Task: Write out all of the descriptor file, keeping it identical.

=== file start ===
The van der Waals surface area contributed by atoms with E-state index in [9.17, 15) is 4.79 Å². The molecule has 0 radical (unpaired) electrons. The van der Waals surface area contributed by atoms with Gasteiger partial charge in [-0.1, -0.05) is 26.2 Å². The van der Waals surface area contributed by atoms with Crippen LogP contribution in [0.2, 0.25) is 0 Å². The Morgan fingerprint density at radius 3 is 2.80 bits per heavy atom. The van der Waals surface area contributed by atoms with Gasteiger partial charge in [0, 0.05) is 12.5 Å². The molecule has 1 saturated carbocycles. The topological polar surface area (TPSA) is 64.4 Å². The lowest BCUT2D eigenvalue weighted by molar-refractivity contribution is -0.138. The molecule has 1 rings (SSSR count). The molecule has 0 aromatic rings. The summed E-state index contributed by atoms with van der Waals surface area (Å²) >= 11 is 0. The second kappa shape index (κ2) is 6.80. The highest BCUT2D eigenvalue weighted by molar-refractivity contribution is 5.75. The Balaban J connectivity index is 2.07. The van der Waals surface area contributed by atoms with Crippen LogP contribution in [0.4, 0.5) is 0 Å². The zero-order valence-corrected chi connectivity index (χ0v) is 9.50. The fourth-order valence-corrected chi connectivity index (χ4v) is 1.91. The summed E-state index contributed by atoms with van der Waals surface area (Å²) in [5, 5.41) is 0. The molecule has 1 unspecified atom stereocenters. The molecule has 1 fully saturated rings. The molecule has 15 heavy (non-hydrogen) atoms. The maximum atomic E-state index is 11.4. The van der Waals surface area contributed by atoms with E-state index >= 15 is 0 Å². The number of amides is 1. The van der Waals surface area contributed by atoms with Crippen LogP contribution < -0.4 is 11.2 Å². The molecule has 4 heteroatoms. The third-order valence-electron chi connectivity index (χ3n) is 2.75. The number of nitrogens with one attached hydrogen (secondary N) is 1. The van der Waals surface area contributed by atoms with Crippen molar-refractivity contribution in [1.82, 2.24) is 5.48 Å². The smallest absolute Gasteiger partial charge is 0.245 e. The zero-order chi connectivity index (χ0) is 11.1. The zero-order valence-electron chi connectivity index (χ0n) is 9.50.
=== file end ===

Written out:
The van der Waals surface area contributed by atoms with E-state index in [9.17, 15) is 4.79 Å². The molecule has 0 radical (unpaired) electrons. The van der Waals surface area contributed by atoms with Gasteiger partial charge in [-0.1, -0.05) is 26.2 Å². The van der Waals surface area contributed by atoms with Crippen LogP contribution in [0.2, 0.25) is 0 Å². The Morgan fingerprint density at radius 3 is 2.80 bits per heavy atom. The van der Waals surface area contributed by atoms with Gasteiger partial charge in [0, 0.05) is 12.5 Å². The molecule has 1 saturated carbocycles. The topological polar surface area (TPSA) is 64.4 Å². The lowest BCUT2D eigenvalue weighted by molar-refractivity contribution is -0.138. The molecule has 1 rings (SSSR count). The molecule has 0 aromatic rings. The summed E-state index contributed by atoms with van der Waals surface area (Å²) >= 11 is 0. The second kappa shape index (κ2) is 6.80. The highest BCUT2D eigenvalue weighted by molar-refractivity contribution is 5.75. The Balaban J connectivity index is 2.07. The van der Waals surface area contributed by atoms with Crippen LogP contribution in [0.4, 0.5) is 0 Å². The zero-order valence-corrected chi connectivity index (χ0v) is 9.50. The fourth-order valence-corrected chi connectivity index (χ4v) is 1.91. The summed E-state index contributed by atoms with van der Waals surface area (Å²) in [5, 5.41) is 0. The molecule has 1 unspecified atom stereocenters. The molecule has 1 fully saturated rings. The molecule has 15 heavy (non-hydrogen) atoms. The maximum atomic E-state index is 11.4. The van der Waals surface area contributed by atoms with E-state index >= 15 is 0 Å². The number of amides is 1. The van der Waals surface area contributed by atoms with Crippen LogP contribution < -0.4 is 11.2 Å². The molecule has 4 heteroatoms. The third-order valence-electron chi connectivity index (χ3n) is 2.75. The number of nitrogens with one attached hydrogen (secondary N) is 1. The van der Waals surface area contributed by atoms with Crippen molar-refractivity contribution in [1.82, 2.24) is 5.48 Å². The smallest absolute Gasteiger partial charge is 0.245 e. The zero-order chi connectivity index (χ0) is 11.1. The zero-order valence-electron chi connectivity index (χ0n) is 9.50.